I'm given bottles of beer and packs of crisps, and we chat in pidgin English. The bag's brought back by a sheepish looking lad, and the guys try and convince me to stay the night; beer, wine, vodka and whiskey. Tempting, but I'm keen to head north. They stuff further beers into my bag, and wish me a safe journey.
The road deteriorates as it approaches beautiful snow capped mountains, and I stop at an even smaller, one cafe town. I'm determined not to let the theft incident change me, and I take no more care than normal, trusting everyone. I have a theory that it's better to be relaxed with things, trust people, and get bitten once in a while. If you're too up tight about security you'll sacrifice too much worrying about it, rather than enjoying what you're doing.
The last 60 miles to Mestia, the road is terrible. It's heavily pot-holed or there's no road at all. Alarming drops on one side, down a steep valley to white water below, and no form of barriers. The other side steep cliffs, with constant evidence of rock falls. I come across a large and recent rock fall, an earth-mover has just started to clear the path. Honda and I just slip past, but the few vehicles I share the road with will have to wait.
I'm thoroughly enjoying the off-road. I almost started writing that my fast pace was because I wanted to arrive before dusk, but it wasn't that at all. I was in the mood for it, and I blasted along in complete happiness; pushing it a little, and allowing the back end to skip out just a bit.
The scenery is getting more and more beautiful. Mountains are getting more and more snow covered, everything is luscious green down here below the tree-line. There's very little evidence of human activity, and whenever I stop there is such peace and calm.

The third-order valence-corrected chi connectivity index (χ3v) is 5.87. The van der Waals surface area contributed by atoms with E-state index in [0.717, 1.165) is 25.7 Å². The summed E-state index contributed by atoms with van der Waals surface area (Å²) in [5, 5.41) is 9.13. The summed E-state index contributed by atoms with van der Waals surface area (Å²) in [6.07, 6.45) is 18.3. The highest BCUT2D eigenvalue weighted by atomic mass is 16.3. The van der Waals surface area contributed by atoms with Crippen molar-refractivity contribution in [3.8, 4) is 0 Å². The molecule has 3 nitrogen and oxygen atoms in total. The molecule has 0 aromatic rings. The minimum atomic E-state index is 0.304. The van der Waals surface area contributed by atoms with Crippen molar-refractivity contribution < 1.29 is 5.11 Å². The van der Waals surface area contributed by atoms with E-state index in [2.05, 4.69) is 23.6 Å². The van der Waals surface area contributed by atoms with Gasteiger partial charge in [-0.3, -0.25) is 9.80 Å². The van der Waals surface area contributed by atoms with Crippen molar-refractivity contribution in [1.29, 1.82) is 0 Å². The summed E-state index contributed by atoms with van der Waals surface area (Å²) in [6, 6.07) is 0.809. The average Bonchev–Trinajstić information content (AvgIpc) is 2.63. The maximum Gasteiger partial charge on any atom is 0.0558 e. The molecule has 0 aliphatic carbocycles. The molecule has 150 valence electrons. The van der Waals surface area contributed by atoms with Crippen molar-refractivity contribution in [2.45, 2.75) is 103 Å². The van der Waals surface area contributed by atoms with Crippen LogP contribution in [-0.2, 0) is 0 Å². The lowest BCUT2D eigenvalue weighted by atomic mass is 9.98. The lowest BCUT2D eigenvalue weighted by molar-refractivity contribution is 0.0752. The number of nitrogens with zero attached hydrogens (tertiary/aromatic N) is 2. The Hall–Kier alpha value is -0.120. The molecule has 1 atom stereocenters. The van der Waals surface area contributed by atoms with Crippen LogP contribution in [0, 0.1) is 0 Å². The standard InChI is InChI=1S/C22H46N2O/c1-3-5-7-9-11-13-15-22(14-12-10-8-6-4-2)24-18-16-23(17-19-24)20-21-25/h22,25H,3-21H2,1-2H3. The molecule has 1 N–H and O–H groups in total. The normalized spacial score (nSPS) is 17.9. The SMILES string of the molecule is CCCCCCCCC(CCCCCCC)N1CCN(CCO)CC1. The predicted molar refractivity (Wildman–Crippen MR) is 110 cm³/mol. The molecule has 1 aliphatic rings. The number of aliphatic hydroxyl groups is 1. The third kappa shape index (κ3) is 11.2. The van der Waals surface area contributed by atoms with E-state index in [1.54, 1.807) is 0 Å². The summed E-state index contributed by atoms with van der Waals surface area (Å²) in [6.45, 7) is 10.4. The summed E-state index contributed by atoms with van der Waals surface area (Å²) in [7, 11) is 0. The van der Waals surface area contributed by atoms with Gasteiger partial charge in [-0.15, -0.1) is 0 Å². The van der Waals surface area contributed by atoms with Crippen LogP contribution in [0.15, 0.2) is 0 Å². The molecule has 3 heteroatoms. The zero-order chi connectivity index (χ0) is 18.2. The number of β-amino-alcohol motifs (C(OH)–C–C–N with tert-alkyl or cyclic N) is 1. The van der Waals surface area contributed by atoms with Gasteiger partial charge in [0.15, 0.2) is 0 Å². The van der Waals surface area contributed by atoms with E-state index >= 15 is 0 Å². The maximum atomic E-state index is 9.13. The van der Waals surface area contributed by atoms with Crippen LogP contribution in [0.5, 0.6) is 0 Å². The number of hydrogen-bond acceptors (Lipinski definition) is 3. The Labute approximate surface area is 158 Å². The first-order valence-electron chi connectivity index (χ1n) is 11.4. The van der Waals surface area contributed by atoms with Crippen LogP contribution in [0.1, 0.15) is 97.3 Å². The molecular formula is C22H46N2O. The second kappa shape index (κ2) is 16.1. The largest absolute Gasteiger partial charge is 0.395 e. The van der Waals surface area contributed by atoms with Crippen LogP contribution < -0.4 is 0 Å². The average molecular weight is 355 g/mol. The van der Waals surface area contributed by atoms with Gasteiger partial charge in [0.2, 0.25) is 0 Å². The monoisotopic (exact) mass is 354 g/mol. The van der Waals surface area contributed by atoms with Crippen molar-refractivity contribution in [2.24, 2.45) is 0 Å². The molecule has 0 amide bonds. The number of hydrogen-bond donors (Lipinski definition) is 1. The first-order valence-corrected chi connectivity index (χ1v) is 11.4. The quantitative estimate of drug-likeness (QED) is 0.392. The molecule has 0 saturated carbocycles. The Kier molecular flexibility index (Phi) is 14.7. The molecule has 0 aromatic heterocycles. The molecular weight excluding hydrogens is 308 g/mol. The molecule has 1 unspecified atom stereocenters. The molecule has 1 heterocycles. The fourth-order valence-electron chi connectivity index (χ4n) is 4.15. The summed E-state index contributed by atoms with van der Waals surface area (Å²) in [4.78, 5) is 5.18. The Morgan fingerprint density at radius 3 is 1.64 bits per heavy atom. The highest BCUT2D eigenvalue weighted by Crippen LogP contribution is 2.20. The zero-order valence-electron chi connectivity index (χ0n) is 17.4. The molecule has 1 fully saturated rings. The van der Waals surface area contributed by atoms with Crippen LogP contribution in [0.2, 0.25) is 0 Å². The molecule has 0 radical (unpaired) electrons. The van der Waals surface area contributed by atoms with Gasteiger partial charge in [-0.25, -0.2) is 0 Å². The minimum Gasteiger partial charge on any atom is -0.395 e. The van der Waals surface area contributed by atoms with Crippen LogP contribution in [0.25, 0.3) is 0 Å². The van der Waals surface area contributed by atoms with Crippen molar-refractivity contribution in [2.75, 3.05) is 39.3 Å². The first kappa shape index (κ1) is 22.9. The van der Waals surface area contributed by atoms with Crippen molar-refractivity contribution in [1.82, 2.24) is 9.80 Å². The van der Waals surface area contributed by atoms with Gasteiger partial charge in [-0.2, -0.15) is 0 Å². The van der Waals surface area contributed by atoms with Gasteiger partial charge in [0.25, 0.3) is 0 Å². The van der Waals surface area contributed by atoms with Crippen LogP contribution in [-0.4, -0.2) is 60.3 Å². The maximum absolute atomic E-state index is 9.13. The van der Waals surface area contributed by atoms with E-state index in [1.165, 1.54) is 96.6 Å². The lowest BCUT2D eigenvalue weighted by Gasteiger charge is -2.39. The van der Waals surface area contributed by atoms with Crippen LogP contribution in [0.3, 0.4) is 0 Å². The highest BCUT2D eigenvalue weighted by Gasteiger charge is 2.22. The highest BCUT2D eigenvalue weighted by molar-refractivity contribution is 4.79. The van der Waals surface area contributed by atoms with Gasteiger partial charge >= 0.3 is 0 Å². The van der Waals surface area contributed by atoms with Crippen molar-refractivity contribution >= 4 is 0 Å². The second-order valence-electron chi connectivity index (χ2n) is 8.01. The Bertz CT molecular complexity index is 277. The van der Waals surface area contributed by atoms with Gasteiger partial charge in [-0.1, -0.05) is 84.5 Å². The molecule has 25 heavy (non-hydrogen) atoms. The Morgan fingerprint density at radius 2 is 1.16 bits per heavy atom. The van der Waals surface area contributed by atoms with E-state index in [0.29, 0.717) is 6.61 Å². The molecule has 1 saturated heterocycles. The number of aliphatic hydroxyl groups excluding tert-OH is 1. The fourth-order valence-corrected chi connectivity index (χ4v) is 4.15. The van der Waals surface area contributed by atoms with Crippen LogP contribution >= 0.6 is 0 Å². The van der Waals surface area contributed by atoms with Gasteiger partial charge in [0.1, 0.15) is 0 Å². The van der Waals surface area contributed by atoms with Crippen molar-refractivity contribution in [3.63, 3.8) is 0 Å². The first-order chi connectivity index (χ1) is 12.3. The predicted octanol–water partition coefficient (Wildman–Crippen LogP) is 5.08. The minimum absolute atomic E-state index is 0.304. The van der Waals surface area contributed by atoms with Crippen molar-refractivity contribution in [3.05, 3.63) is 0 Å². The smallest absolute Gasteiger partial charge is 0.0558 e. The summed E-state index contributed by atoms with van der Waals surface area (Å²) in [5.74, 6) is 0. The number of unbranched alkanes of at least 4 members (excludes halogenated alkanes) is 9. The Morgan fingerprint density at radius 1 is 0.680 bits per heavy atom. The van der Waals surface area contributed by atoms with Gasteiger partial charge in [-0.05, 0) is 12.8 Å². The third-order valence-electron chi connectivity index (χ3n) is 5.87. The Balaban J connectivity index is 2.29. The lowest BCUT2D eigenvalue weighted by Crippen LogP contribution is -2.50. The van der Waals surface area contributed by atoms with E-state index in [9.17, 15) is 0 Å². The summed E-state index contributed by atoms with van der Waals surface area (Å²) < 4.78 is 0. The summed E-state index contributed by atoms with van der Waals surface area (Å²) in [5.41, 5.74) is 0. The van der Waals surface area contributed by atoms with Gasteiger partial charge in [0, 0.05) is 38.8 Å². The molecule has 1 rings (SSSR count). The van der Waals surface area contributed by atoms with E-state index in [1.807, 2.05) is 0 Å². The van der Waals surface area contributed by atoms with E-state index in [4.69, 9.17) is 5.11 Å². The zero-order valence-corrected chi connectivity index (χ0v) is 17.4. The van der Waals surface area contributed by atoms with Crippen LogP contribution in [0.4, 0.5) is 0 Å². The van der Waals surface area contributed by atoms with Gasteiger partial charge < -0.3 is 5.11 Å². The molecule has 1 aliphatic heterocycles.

Another stop at a tiny shack selling crisps and stuff. Three sons of the owner are messing about, one boy of about 8 is laughing as he rides a donkey about. I'm given superb Turkish coffee, and a look of confused disbelief when I get out my wallet to pay. They really insist that it's free of charge, and will not take a single Lari.
Arriving at Mestia as the sun starts to set, and I understand the lonely planet's description of the mountain village as “Impossibly beautiful”. There are traditional towers scattered about, stone built defences against a range of threats I guess. A river winds its way through the village, there are few motor vehicles, and it feels so calm.
Stopping to ask directions to a LP recommended guest house, a young boy is manhandled onto the back of the bike, and directs me up a few streets to Menoni’s guest house.
I strike a deal at Menoni's place, 15 Lari per night, for camping and 2 meals. Just over 5 English pounds.
I selfishly hope the road here doesn't get surfaced, this little village would soon get overrun with gap year kids and overweight middle aged Westerners. There would be a Starbucks and McDonalds within a year I'm sure. I want it to stay this sleepy and unspoilt.
It's not reality, and it's hypocritical, but it's how I feel.